Saying she feels “more of a prisoner now” because of media attention and public “stalking” of her on social media, the alleged victim in the battery case against Flagler Beach business owner and Commissioner Eric Cooley is asking the State Attorney’s Office to drop the case against her one-time business and life partner.
Cooley was before County Court Judge Melissa Moore-Stens today for a scheduled docket sounding–the last step before trial is scheduled–but Assistant State Prosecutor Jason Lewis asked and was granted a continuance to late September, the last possible continuance as the defense is refusing to waive the 90-day speedy trial clock dating from the day of Cooley’s arrest. By law a trial must be scheduled within that 90-day clock, which expires around Sept. 29.
But without the alleged victim, there is no case against Cooley.
“I cannot allow any more of my past life [to] become part of the media frenzy that this has already started,” Suzanne Kenna, 47, wrote Assistant State Attorney Jason Lewis, who is prosecuting the case. “I again, do not want my life details spread for all to see. I also do not want all the things that I went through to be given to perfect strangers to judge and ridicule. My life has been painful enough and I want it to end now.”
Kenna’s letter is the first look at her own thinking, in her own words, since the case broke two and a half months ago.
Cooley owns the 7-11 on Ocean Shore Boulevard in Flagler Beach, and was elected to the city commission unopposed earlier this year. On June 29, a store employee called police to report that Cooley had allegedly kicked Suzanne Kenna and grabbed her by the throat at the store. Kenna and Cooley worked and lived together for years. He was charged with a misdemeanor battery count. He has pleaded not guilty and denied any allegations of physical violence toward Kenna.
Kenna states in the Aug. 16 email obtained by FlaglerLive that she was “under no corrosion but my own conscience” (she likely meant coercion). But while she appears to have some sympathy for the damage to Cooley’s reputation and to his business, she also appears not to be denying that there had been serious issues between them.
“I do not want to inflict any more pain to him, even though I have every earthly right to.”
“From what I understand from a couple of trusted friends,” Kenna wrote, “Mr Cooley has also suffered much from the media frenzy and has already lost much of his business and possibly will have to move from Flagler as his reputation continues to spiral downward. I feel that God and Karma are already catching up with him. I do not want to inflict any more pain to him, even though I have every earthly right to.”
Josh Davis, Cooley’s attorney, said if the prosecution had a “slam-dunk” case, it would have gone to trial already.
“The victim has dodged them, as in, she doesn’t want to go forward with it,” Davis said today. “So the only person that can prove their case is for whatever reason not wanting this thing to go any further. Whether she has recanted, whether she is sick of it, whether it was blown out of proportion, I don’t know, but she has no interest in going any further with this thing, so they’re going to try to drag her down there.”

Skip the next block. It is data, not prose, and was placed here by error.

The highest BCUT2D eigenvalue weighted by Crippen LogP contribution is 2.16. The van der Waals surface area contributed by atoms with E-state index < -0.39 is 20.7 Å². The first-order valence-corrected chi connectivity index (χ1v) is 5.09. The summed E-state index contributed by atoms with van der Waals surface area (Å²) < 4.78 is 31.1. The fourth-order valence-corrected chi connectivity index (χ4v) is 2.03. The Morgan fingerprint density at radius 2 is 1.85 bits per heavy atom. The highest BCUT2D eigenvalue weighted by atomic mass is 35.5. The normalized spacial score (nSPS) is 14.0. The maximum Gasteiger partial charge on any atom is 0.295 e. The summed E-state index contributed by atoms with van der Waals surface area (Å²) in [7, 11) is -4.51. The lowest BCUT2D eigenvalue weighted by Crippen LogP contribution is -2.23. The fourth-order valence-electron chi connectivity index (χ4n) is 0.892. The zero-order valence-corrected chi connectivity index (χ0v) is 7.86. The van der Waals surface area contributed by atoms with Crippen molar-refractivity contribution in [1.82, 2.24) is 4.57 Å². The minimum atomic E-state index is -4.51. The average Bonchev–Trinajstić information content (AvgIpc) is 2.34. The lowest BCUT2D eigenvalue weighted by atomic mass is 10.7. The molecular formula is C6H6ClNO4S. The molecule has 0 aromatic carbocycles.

Lewis doesn’t disagree with the facts of the case as it’s developed, but he doesn’t abide Davis’s characterization. “She sent us a letter that she doesn’t want to go forward,” Lewis said. “It’s affected her life very much, it’s stressful and traumatic. We don’t necessarily want to drop the case, we’re trying to contact the victim to see if she wants to cooperate, and she has not recanted in any way.” Lewis added: “I think she feels like the newspaper and the news media is infringing too much on her personal life and it’s affecting her in a negative way, and she just feel people are getting too much in her personal life.”
Kenna’s letter repeatedly cites media and social media intrusion “and the continued lack of intrusion that they cause,” in her words, as reasons for her decision not to go forward. “People that I have never even met have made nasty, rude, and uncalled for comments about things they know nothing about,” she wrote. “I am done with this and want to close this long and horrible chapter of my life and move on. I cannot as long as this case goes on.”
She described numerous physical ailments as a result of the stress of the case and the consequences of her own attempts to refer to the case online. “I cannot comment on family posts to social media without others stalking and asking me questions, I almost feel more of a prisoner now,” Kenna wrote.
Davis is eager to run out the clock. Once speedy trial it’s over, it’s forever barred from prosecution after that,” he said. “The defense can waive speedy trial. The prosecution cannot.”
Lewis conceded that absent Kenna, it would be difficult to make a case. “I can’t speculate, but it’d be safe to assume the victim would need to cooperate for us to go forward,” he said.
Davis intends to make a few motions next week to “change a few things,” including the no-contact order now in effect between Cooley and Kenna. Meanwhile, Davis intended to be at tonight’s Flagler Beach Commission meeting in case any member of the public were to address the issue. He said he would speak in defense of his client, essentially handling public opinion as if he were in court. “I hope that whoever makes the comment when something like this happens to them that people show them more grace and fairness than have been shown to Mr. Cooley,” Davis said, stressing the innocent-until-proven-guilty standard.